If there is one thing I’d wish I’d known when I started writing, it’s this:
All careers involve pain. It’s just a matter of choosing what pain you want to endure.
Of all the advice thrown at new authors, I’ve never heard anyone tell them this, but so many young, struggling authors would have started their careers on much stronger footing had they understood this principle early on. So would many of this generation’s would-be entrepreneurs. Even teenagers looking for their first summer job would have more success in the mainstream workforce if they had this attitude.
It might sound like generic advice that everybody’s heard, but it wasn’t until just recently that I finally took this principle to heart. It’s completely changed the way I look at my career, and I can honestly say that had I understood this at a younger age, my writing would probably be much more successful today. That is to say, I would never have quit.
Writing wasn’t my first “job.” My first attempt at a career was selling my crochet and papercrafts. But I disbanded that after a year or two because I hated going to craft fairs, and I disliked having to turn the crafting process into an assembly line just to have enough stock. It was stressful and took the joy out of crafting, so I decided I didn’t have the right mindset to be a commercial crafter, and quit.
About that time I started pursuing my writing more professionally. I had more success at marketing my books–because I could do it from the comfort of my own home and didn’t have to put myself out there in public at a craft fair. But again, after a year or two I ran into trouble. My creative juices dried up, and a complicated personal life made the emotional aspect of writing too stressful to handle. For a second time I had a business completely crash and burn, and I abruptly stopped writing.
At this point I decided I just wasn’t built to try and make money off my creativity. I wasn’t good at marketing, and I didn’t like having my income depend on my flow of inspiration–nor did I like manipulating my art into a sellable good. I just wanted to write and craft for the enjoyment of it, not have to depend on it to pay my bills.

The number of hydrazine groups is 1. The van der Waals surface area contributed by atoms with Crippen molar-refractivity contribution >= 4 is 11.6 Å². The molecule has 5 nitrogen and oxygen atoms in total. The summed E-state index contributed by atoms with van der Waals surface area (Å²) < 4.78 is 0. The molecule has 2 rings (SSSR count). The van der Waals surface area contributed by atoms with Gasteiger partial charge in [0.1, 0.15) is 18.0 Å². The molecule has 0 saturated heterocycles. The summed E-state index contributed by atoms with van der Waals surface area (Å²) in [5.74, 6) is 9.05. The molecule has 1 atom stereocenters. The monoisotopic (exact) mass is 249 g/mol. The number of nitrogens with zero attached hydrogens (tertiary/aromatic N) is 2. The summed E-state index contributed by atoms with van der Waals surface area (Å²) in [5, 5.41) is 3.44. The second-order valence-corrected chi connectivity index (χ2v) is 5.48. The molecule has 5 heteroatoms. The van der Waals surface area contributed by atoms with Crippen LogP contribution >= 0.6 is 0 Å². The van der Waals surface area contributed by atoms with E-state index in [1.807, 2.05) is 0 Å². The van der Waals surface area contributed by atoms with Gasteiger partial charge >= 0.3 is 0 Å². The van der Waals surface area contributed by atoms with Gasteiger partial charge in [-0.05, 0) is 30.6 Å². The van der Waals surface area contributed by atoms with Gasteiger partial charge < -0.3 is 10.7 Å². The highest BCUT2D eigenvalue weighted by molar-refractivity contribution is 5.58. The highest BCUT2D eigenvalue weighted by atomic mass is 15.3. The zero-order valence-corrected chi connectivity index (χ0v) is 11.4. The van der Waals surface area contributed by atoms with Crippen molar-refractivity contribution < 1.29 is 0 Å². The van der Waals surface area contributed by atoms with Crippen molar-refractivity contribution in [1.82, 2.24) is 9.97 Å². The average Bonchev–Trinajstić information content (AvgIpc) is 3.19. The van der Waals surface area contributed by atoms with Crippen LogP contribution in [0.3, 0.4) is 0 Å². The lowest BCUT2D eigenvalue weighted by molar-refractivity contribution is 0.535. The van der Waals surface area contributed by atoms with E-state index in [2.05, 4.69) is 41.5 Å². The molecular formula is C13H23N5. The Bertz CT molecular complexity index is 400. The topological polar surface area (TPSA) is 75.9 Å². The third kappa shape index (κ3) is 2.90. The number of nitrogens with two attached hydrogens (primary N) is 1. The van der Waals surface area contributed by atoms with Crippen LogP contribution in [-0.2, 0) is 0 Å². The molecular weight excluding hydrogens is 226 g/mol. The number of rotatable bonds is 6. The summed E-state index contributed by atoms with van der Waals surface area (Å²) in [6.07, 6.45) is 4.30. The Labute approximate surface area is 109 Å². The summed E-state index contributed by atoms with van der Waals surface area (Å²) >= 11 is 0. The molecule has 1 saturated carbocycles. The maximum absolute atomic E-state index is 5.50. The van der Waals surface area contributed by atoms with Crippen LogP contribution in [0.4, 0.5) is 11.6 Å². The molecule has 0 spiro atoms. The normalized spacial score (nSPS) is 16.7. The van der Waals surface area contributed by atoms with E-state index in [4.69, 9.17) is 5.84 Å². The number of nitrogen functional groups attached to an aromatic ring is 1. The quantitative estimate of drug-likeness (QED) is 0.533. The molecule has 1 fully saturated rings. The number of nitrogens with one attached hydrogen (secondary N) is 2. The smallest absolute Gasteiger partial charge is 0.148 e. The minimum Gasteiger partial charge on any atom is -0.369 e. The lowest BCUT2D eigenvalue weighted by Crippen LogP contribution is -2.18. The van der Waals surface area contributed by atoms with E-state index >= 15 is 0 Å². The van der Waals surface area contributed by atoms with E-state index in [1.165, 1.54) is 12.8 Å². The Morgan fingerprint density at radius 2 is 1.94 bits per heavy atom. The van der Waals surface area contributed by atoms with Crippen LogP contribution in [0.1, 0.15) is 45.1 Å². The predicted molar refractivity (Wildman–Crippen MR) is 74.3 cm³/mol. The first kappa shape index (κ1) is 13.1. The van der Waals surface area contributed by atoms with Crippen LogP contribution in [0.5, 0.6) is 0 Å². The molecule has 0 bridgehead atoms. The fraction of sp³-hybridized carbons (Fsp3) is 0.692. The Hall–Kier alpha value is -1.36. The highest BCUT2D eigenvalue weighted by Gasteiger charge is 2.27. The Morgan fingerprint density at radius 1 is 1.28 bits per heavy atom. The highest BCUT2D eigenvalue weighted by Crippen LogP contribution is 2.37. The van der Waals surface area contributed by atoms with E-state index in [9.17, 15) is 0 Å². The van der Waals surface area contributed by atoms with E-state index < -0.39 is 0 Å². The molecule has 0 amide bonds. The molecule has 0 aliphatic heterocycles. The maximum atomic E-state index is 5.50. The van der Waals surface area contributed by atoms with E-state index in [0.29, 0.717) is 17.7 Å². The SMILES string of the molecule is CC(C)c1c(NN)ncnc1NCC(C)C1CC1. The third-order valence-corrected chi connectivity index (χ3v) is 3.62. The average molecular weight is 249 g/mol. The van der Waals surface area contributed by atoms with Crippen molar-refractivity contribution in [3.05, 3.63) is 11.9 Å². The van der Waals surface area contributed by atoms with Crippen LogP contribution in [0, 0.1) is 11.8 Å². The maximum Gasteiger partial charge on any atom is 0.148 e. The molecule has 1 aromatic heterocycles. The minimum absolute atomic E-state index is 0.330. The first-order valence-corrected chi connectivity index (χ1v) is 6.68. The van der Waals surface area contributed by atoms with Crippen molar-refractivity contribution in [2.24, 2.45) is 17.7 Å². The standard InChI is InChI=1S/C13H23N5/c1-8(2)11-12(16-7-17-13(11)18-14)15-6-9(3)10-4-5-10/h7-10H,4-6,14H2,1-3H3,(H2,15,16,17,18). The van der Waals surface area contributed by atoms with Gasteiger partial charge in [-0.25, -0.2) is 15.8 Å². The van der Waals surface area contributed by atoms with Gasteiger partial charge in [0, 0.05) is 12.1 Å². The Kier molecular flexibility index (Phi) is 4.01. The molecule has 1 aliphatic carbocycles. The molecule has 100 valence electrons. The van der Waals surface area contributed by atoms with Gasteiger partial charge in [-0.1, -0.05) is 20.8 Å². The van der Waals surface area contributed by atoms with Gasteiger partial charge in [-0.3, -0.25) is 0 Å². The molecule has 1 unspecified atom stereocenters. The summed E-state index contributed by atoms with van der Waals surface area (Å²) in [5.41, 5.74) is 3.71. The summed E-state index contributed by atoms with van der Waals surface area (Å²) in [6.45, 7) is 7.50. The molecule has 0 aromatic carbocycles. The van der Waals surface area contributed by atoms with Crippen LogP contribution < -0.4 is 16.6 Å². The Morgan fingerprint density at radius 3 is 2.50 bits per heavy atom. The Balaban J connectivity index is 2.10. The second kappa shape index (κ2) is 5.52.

So I found refuge in a typical part-time job. It was the perfect solution to my problems, because work was confined to a set number of hours, and it was work that I could do successfully no matter how I felt emotionally. I could be depressed and on the verge of committing suicide, and I could still run drive-thru like a whiz. (And I did.) Better still, the job helped me discover that I really liked people and had the ability to strike up small talk with random strangers, and fast food was the perfect place to use that ability and get paid for it. I thought I’d found my niche and started down the path of making fast food my career, shooting for managing my own store.
Now fast forward–you guessed it–another two years. I’m still in food service, but suddenly, I’m not sure I want to be a manager anymore. I’m still great at the job, and I love the people, but I hate the schedule. I hate leaving my sleeping husband at 4:30am to go to work, and I hate having to miss church or other events because I can’t get off. I hate coming in on my days off and bending over backwards to help the store, and yet not even getting a living wage out of it. Even though everyone tells me I’d make a great manager, I’m not sure I want that for my life anymore. I’d rather be self-employed so I can stay at home with my husband and we can travel at will. Nevermind the fact that I swore off being self-employed two years ago.